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B Distinction between Kinetic Energy and Momentum

  1. Mar 6, 2016 #1
    Hello, I would like to provide my thoughts on the distinction between KE and p and would like to know if this reasoning is sound and objective.
    I will give an example to start: A bowling ball is dropped from some height into a pool of honey. It is observed that the bowling ball has a velocity V that it falls into the honey with. The time it takes for the bowling ball to reach a velocity VF is observed to be the time t. The distance traveled in the honey before the ball reaches VF is d.

    What one would observe to be momentum is the force exerted by the honey onto the bowling ball, to slow it down to VF, during the time interval t.
    Written mathematically as: [tex] \vec {P} = \int \vec {F}{dt} = {m}\vec {v} = m \int \vec {a}{dt} [/tex]

    What one would observe to be the [change in] kinetic energy or work is the force exerted by the honey onto the bowling ball, to slow it down to VF, through the distance d.
    Written mathematically as: [tex] W = \Delta {KE} = \int \vec {F} \cdot {d} \vec {x} = m \int \vec {a} \cdot {d} \vec {x}[/tex]
    Newton did not distinguish between momentum and kinetic energy (leibniz did, and his views were not supported).
    I don't see why they didn't make a distinction (Newton and his contemporaries, that is). I suppose they did not regard distance as importantly as time since they held the view of absolute time?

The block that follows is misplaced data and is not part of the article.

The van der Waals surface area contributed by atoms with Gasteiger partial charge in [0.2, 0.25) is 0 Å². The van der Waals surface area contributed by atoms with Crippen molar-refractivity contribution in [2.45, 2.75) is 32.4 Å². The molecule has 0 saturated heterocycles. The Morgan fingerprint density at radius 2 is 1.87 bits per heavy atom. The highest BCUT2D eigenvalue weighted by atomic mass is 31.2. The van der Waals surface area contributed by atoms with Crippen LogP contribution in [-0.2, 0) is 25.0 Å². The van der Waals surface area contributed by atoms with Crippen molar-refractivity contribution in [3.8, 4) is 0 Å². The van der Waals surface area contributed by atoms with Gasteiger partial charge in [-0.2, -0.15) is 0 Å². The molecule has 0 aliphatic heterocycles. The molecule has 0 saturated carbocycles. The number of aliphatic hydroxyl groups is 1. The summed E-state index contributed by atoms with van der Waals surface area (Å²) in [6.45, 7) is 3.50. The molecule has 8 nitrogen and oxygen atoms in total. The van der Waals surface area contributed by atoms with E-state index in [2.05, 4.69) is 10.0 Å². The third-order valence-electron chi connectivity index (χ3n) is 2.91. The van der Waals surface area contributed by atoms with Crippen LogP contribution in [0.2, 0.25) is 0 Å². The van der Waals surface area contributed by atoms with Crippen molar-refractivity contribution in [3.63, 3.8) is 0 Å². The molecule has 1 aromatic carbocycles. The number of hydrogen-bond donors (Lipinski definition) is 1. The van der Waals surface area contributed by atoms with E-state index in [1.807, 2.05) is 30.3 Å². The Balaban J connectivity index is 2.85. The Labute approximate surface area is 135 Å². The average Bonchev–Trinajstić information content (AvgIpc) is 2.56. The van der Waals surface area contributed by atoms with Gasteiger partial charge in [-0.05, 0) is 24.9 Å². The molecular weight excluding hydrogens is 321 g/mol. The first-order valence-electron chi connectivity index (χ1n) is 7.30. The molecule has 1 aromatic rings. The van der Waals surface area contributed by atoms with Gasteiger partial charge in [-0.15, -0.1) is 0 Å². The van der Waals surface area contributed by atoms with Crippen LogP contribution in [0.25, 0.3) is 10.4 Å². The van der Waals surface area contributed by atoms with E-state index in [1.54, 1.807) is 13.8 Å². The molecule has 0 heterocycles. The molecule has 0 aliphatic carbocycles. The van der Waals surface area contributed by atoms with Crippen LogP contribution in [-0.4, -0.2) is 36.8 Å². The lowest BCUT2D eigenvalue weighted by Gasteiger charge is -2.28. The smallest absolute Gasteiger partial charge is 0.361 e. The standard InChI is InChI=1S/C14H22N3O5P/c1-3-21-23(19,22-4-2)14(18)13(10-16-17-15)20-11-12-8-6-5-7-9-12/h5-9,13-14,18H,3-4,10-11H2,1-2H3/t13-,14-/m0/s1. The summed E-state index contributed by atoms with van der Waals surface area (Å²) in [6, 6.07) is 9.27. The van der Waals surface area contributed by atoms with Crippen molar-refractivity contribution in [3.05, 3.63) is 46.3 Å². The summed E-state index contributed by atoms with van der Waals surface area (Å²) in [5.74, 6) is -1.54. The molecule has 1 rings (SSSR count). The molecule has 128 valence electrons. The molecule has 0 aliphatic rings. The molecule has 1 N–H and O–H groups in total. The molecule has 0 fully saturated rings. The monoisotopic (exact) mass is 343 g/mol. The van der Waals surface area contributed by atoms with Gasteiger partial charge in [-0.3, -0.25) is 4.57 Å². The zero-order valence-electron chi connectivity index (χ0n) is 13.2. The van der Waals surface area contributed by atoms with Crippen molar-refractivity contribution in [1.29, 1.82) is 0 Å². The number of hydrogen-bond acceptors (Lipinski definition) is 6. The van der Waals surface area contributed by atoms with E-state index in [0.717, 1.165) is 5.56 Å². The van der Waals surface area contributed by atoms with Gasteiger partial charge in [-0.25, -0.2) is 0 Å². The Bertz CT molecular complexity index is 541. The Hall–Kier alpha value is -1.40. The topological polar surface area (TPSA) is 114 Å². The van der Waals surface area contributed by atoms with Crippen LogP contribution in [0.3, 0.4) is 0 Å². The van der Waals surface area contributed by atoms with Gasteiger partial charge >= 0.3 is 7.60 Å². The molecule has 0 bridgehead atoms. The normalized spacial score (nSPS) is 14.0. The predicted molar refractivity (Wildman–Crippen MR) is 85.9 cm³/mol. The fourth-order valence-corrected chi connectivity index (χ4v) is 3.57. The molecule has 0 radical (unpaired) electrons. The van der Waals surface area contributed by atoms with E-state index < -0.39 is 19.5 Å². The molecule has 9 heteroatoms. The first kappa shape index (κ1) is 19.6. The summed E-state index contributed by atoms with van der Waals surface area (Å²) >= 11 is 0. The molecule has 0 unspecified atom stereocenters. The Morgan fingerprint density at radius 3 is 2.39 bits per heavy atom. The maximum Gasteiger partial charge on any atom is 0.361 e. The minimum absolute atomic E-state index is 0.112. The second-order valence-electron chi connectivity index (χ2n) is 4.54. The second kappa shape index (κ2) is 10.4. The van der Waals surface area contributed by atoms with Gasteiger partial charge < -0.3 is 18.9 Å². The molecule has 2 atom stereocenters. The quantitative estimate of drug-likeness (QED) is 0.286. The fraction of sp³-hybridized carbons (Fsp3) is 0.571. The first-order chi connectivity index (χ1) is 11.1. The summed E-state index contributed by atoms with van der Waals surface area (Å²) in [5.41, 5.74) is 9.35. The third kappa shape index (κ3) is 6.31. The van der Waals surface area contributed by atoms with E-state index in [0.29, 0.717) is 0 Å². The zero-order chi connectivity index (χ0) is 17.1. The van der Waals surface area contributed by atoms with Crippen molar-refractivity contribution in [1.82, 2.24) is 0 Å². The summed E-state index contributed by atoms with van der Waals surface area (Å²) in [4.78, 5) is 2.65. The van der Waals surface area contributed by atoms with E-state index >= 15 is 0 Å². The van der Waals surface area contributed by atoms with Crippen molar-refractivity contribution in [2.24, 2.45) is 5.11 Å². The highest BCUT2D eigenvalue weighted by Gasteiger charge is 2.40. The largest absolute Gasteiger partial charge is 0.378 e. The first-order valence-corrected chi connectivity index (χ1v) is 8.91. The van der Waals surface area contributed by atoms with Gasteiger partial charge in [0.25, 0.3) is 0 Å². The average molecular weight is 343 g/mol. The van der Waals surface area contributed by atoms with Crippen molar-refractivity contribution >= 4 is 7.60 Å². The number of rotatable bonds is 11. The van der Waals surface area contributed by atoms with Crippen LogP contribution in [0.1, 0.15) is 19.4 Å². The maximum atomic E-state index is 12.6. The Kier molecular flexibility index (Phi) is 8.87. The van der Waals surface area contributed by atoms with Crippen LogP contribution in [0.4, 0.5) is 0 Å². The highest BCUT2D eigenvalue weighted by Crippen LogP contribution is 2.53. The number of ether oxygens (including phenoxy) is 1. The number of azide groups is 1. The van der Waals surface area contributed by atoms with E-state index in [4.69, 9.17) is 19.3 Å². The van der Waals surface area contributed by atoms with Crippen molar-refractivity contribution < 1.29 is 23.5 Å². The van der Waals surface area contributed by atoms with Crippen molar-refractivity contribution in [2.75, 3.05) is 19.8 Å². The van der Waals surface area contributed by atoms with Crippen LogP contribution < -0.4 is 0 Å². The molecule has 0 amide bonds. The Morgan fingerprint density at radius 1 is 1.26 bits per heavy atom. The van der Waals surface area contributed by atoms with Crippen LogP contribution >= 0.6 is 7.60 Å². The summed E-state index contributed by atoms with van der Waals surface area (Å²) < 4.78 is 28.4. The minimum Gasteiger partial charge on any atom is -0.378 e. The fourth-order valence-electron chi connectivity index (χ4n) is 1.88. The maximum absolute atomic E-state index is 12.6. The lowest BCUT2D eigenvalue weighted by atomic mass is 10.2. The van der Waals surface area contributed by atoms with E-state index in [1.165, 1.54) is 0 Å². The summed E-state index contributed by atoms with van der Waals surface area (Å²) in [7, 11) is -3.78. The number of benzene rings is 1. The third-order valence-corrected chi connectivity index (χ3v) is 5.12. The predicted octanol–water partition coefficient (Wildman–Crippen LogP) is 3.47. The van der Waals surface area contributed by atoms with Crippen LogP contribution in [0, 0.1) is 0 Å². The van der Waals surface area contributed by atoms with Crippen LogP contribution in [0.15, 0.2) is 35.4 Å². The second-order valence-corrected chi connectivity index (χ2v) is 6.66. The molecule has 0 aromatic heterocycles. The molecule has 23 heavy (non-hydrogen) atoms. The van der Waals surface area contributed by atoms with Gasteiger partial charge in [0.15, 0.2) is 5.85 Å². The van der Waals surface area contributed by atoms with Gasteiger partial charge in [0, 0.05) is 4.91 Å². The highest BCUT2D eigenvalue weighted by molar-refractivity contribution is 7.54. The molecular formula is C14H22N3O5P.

edit: If I were to change the velocity of the bowling ball to V+1, (assuming weight is the only force downward) would the time it took to reach VF be t+1? Consequently, would distance traveled then be d2?
    Last edited: Mar 6, 2016
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  3. Mar 6, 2016 #2


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    Can you provide a reference ? It seems to me the ball should drop to the floor of the pool and only then stop.

    What is your question ? There is no contradiction between ##W = \displaystyle \int \vec F \cdot d\vec s## and ##\vec p = \displaystyle \int \vec F dt##

    No, a momentum is not a force. Same with work. The presence of time c.q. distance is essential.
  4. Mar 6, 2016 #3
    Oh you're right. I'll fix the example give me a minute.

    If you read the rest of that statement it is the force over the time period t and the integral yields momentum.
    I'm not proving any contradictions. I'm merely proving the distinction between the two ideas. I am looking for the approval of this reasoning so that I can move on in my textbook.
  5. Mar 6, 2016 #4
    Alright I fixed it.

    The bowling ball would only stop if the buoyant force of the honey was equal to the bowling ball's weight, right? Then the net displacement and time it took to reach zero velocity would be the description I had earlier. I changed it to a specific velocity VF since I want to keep the example as simple as possible.
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